Ian Rogers, I appreciate you talking about what you have seen because at this point, that is about all we can go on. What individuals have seen and hearing and what they are hearing and seeing right around them because there are no fatality reports at this stage. We don't have a sense of the scale of this. But there's a lot of concern right now about what we are going to find when daybreak comes in.

Ian Rogers, I appreciate your time. We'll be checking in with you throughout the next several days.


YELLIN: All right. And there is a very large Haitian community right here in New York. The city's police commissioner, Ray Kelly, was just in Haiti last week working with the country's local law enforcement. And Commissioner Kelly joins us now on the phone.

Commissioner Kelly, first, thanks for being with us. You were there just last week. What are your thoughts right now?

RAYMOND KELLY, POLICE COMMISSIONER, NEW YORK (via telephone): Well, of course, a little bit of shock and I have so much feeling for the Haitian people. The place is desperate as you know. I mean, it's sort of on permanent critical condition.

An earthquake, of course, is so bad in and of itself. But the preexisting conditions in the Haiti make it so much worse.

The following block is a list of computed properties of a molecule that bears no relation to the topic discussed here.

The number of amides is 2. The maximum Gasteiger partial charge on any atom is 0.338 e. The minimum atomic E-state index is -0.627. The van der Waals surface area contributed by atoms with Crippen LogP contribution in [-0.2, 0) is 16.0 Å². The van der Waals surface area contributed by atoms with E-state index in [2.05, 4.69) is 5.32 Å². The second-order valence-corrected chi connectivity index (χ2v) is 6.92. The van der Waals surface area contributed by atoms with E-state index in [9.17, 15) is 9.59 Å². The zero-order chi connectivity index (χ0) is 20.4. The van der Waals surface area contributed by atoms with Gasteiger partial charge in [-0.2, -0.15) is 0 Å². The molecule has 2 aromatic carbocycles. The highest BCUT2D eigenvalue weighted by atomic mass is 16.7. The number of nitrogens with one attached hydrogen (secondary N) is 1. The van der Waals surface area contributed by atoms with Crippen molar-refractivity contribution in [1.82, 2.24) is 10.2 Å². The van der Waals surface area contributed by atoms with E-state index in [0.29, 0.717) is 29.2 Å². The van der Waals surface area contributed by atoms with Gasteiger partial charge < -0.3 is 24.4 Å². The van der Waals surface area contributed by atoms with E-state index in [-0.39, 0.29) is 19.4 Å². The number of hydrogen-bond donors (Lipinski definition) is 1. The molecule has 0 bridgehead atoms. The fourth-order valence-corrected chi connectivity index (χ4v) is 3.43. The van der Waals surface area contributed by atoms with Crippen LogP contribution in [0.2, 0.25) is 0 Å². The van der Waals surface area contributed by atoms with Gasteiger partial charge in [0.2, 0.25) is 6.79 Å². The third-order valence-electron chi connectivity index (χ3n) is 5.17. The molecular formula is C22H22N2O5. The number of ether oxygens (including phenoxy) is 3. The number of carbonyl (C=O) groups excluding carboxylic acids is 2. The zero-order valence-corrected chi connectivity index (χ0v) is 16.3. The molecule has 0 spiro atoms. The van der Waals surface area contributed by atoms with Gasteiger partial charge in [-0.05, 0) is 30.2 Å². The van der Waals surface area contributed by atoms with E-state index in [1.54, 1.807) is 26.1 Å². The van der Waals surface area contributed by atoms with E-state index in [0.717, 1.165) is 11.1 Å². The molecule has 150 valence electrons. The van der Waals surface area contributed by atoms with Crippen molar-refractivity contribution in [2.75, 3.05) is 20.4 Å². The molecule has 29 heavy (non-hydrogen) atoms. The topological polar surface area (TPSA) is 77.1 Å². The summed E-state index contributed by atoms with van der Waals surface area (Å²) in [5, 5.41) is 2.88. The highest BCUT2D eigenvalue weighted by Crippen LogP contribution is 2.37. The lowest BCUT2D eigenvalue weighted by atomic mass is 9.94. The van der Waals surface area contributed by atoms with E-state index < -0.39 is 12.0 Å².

All of the things that you've been talking about, the erosion from -- caused by those four hurricanes that they had two years ago is still very much in evidence. The buildings, the building code is very lax and we were talking about that. We left there on Saturday and we had those conversations of just how some of these buildings could possibly be approved or be built.

So we know that there has to be a tremendous loss of life as a result of buildings collapsing. Communication and medical support are marginal at best. Every day and the best of days, there are power blackouts. So of course, that's got to be a major factor in doing any sort of relief or rescue effort.

Poverty is endemic but as Anderson said, he has obviously been there. Their greatest asset is the people. They are tough, they are resolute, they are inspirational. And somehow they seem to survive. But it is a very desperate situation that they're in now.

YELLIN: When you think about the people right now and in addition to the medical emergencies they must be suffering so many people, there's also the possibility of violence. This is a country, as you point out, that has been enormously unstable politically. There have been riots during political unrest.

What do you imagine based on what you saw when you were there, is the stability or the possibility of crime right now?